Tell Your Stories with Intention! | Kristin Orloff | Skillshare

Tell Your Stories with Intention!

Kristin Orloff, Gritty Quills

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5 Lessons (16m)
    • 1. Intro to Telling Stories with Intention

    • 2. Finding Space and Time

    • 3. Student of the Craft and Critical Resources

    • 4. This Horrible Book is Your Inspiration

    • 5. Project for Telling Stories with Intention


About This Class

We writers shape, change and rock the world.  It is we who give voice to music and magic to movies.  Our words bring peace to the grieving and hope to the lost. 

We preserve the past, frame the present and create the future.

And the world needs more storytellers, like you.

In this course, you will learn:

  • How to create your perfect creative space
  • How to overcome the constraints of finding time to write 
  • How to stay disciplined as a writer 
  • Where to find great resources
  • Why Go Tell A Watchman is the best worst book you must read

In your unique and beautiful imagination awaits the next creation of worlds with wizards and witches, or of toe-tingling romances; of bone-chilling adventures or fun twists in fan fiction; of magical kingdoms with fairies and spells or aliens ruling a new universe. 

You have special knowledge and unique experiences to share.

You are a storyteller and the world awaits your story.  Storytellers define good and evil, love and hate, laughter and tears. We create the heroes and the villains. We write the speeches that move nations. We draft the Constitutions to define societies.

The Gritty Quills Academy Courses are here to guide your journey on every day—to beckon your amazing-wonderful-unique-to-you-stories to share.

I invite you to become the storyteller

whose words and wisdom

will bring light to this world.

Join us in these courses! 


Links to Books Referenced in the Resources Section 

Links to PodCasts, Websites and Writing and Communities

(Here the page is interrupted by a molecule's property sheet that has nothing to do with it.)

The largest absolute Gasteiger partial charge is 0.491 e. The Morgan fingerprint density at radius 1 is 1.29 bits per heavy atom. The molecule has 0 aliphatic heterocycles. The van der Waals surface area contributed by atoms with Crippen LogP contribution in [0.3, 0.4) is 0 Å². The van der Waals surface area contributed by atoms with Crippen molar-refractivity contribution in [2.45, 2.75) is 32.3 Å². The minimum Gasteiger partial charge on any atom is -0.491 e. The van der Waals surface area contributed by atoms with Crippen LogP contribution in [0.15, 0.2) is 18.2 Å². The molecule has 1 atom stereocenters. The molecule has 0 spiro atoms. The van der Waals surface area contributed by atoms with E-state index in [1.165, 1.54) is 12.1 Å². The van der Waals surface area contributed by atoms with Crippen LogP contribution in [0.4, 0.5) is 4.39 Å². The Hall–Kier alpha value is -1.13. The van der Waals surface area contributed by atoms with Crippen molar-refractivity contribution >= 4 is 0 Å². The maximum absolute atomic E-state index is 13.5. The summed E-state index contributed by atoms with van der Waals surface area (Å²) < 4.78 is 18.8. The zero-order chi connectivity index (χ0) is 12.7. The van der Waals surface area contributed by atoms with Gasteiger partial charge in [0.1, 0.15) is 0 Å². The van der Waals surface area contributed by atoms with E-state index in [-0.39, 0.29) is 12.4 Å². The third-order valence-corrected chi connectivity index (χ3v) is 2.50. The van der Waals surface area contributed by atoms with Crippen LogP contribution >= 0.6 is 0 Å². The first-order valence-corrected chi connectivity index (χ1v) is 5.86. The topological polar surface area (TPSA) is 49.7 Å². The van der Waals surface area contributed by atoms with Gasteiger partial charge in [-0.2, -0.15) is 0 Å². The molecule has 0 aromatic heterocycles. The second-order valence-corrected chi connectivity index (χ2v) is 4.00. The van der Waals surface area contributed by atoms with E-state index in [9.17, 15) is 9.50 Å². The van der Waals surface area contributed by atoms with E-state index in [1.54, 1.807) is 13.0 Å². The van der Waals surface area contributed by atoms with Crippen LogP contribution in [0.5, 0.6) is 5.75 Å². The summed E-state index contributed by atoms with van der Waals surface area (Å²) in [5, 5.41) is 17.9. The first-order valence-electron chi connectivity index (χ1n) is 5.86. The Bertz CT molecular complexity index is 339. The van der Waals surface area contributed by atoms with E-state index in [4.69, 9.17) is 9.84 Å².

1. Intro to Telling Stories with Intention : So you are storytelling. Welcome to this amazing calling. It is us who have created heroes who have defined good and evil, who have inspired nations who have told cautionary tales. We are the storytellers. We're the ones from the ancient calling. And today, here, in this lesson, I want to help you develop your craft, not perfect it because it's always going to be developing its art. That's what we do. It's art. We work at it. We work hard at it, and I wouldn't make that journey just a little bit easier for you. It's a tough journey. Let's not lie. Writing is hard, but it's so amazing. And what a gift. So in today's lesson, what I want to do is show you ways to find intention in your writing, intention of time, intention of space, intention of resource is intention of becoming a student of your craft. And finally, I want to inspire you with one of the worst books I've ever read. So let's get started and real quick. If you're not a member of skill share, check it out. It's worth looking into tons and tons of classes on ah, huge variety of subjects quality, great teachers, not the crazy ads you get from blog's side. And I find it a lot easier to navigate than all the YouTube channels. So check out skill share if you haven't already. All right, so let's get to storytelling. 2. Finding Space and Time : All right, So you are ready to write some incredible tales. You are ready to bring out your wizards. You're witches. Your romance, your mysteries. You've got these stories inside of you got these characters knocking around in your head. I get it. We're all a little schizophrenic when we're writers, and you need to find a place to make this happen. It's going to vary, But what you want to do is make sure that your place house intention for you it should not be a place that you dread. It should be a place that you're comfortable and it has everything you need. And also, it should be free of distractions that you don't need. I would suggest pushing the phone away. If you're a munchies person as you write, get your munchies before you sit down. Get your cup of hot tea before you sit down. Make sure you have what is important for you to write. If you are a public place writer because you find inspiration from the crazy characters walking through the coffee shop and find a comfortable place for you and make that your habit, your place should include plenty of elbow room space. You should not feel cramped. You should be able to spread out whether that's a no pad. I often times will write with a note pad, and I will spread out ideas and just sketch out what I'm thinking. But I need room to do that. Sometimes it's the kitchen table. Um, sometimes it's Ah, uh, shelf in the garage. Sometimes you might be a floor person, but think it through. Have intention. Ask yourself, Is this the best place for me to create my writing and then make it your sanctuary? Make it you're calling place and know that when you come there, you have the mindset that I'm going to write, and I'm gonna create here, if at all possible. It should be a space that doesn't function as anything else when possible. Okay, so now you have your place. You've surrounded yourself with everything you need. You need time. And what is time going to look like big time? And what is time going to look like heaven help us. My most frustrating challenge as a writer is when I do have the time and I can't get a word on the page, that's almost worse. So when you sit down, you're at your place. Your in your sanctuary. You've taken away the distractions. Now you need to write with attention. Set a goal for yourself. It might be a time goal. It might be a chapter goal. It might be a page goal. It might be a word goal, but it will give you a putting. It will give you a starting place. So I'm here in my sanctuary. I'm going to crank out two pages. I'm gonna crank out this chapter. I'm going to re read and edit this chapter. But sit down with intentions and know what it is you set to accomplish before you even sit down. Maybe you're just gonna work through a character. Maybe you're going to work through a tricky spot that you're having in your story. But sit down with intention. You'll find that you will do a lot less floundering if you have already developed a premise for a logline. For your story start always with that. One thing I've started doing is I've written the premise. The idea the central characters conflict at the very top of my story. Before I begin a chapter before I begin writing with my dialogue, my characters and what not at the top of that chapter in Bold. I'll say in this chapter. I want to accomplish this and want to show that she has an internal conflict between your old friends and her new France, or whatever you want accomplish in that chapter. Now you've said an intention for yourself. Now you're ready to hit the ground, running your in your place, your free of distractions. You've set your intention. You even told yourself that you can delete that later, but that will help ground you and help you use your time wisely because God knows that's what we need a lot more of. I can't give you more time, but I can help you make the time have more productive by setting an intention for it. 3. Student of the Craft and Critical Resources : the fact that you are here, they're on skill share and you're listening to this course tells me so much about you. You're a student of your craft and you are looking for ways to make your craft more refined . And that's an excellent thing to Dio. As I showed in the other segment. There's so many wonderful writing books out there. It is never too early to start your library collection, and it is never a waste of time to go back through those books. In addition to that, there's a lot of other resource is that you can utilize to help with your being a student of the craft. For instance, I highly recommend that you find a writing group. It can be people, you know, that you have met through classes or you can find these writing groups online. Just make sure you always meet in a public place just by word of mouth. I have been a part of several writing groups. I know a lot of libraries and bookstores. We're also host writing groups. They are a critical piece of your writing, not only reading and critiquing other authors, but getting that feedback on yours is so powerful you want to be in a writing group that shares your common goal that you are comfortable with. Their has to definitely be an area of trust. Another tip to become a student of the craft is to join a book club. If you're not already member of the book club, it is so insightful for you to hear from other readers what impressed them about this story . Where did they laugh? Where did they cry? Why could they not put that book down? It's fun to be a part of a book club. It will broaden your horizons. And also as a writer, it's going to give you some insights into what keeps your readers turning those pages. There's a whole lot of writing conferences out there. They're all across the nation. Look for writing conferences that have a variety of interesting speakers. Look for writing conferences that also have agents. If you're at that part of your story, the networking is so important, you're going to hear some fabulous tips and ideas again. You're going to connect with other writers, and it really is worthwhile. I commit myself to go into a writing group once a year. Hopefully, you can go more than that. But you wanna at least connect once a year and stay active in their craft. If you're near a local college, a lot of local colleges are going to have writing courses that they offer at night. If it's a community college, it's going to be very low cost. That's another excellent way to get some tips to interact with writers and to get some feedback on your writing. And also you've seen the master classes that are online an excellent way to become a student of the craft and to learn from those who have become successful in a variety of genres. Create your space, make it a sanctuary and prioritize your time by giving yourself an intention. When you sit down, join a writing group, join a book club. Both are excellent places to collaborate, find a writing conference and writing courses also can be found by quick Google searches to find out where they occur in your area 4. This Horrible Book is Your Inspiration : And then finally, I'd like to leave you with the worst book that I have ever read and probably the most important book I have ever read. That book is Botella Watchman, and it is written by our friend Harper Lee. And why is it so awful? It's just awful. It's just a knuckle book. But why is it important? It's important because when you read botella watchman, you can see nuggets. You can see the beginnings you can see. It's almost like a flower that's trying to bloom. If you are introduced to scout and you're introduced to Gem and you're introduced to moments of the theme, she's working it out. She's not there yet. It is really a crappy first draft, but it's so inspiring because I think if she had stopped there, if she had become frustrated, if she had quit, if she had looked at, go tell a watchman and went up. This is horrible. There's nothing here. Then we would have never had to kill a mockingbird. So whatever draft you are working on, no matter how difficult you feel, it is no matter how frustrated you are, no matter how awful it feels, it is part of your journey. You're almost there. You have to peel away those nuggets. You have to find those gems. You have to keep going. Keep developing. Keep creating because your story is in there. You're going to keep working at it until you find it. So if you need inspiration read, go tell a watchman. 5. Project for Telling Stories with Intention: this project is for you to help you rediscover, discover your love of storytelling. So the first part of your project is to think back to the first story. You remember writing or telling. How old were you? What was that story about? Lose yourself in this memory as it helps you to rediscover your calling as a storyteller. One day you will wake up and there won't be any more time to do the things you've always wanted. Write that story now. It is a discipline when and where do you, right? Think about the perfect place. But then, no, you could be Justus productive in the sanctuary you create for yourself. Now think about when you write what robs you of your time and how can you get away from the things that still you from your story? Be honest and share an honest plan where you describe when and where you will, right, because overnight success is almost always a myth. Half of this industry is luck, and the other half is the refusal quit. It is a commitment. There were stacks of books written about writing. There's blog's, There's Webinars, their skill share. There's infinite resource is there's writing groups and critique circles. There's contests, but sure, the best resource you use and commit toe, adding one more in the next six months, such as joining a writing group. Because amateur sit and wait for inspiration. The rest of us just get up and go to work. Your project is just share the summary of the first story you remember. Conceptualize an honest planas toe when and where you can write and share. The best resource is you use and commit toe, adding one more, and we look forward to be inspired by your project. I believe everyone can tell a story and everyone has a story to tell.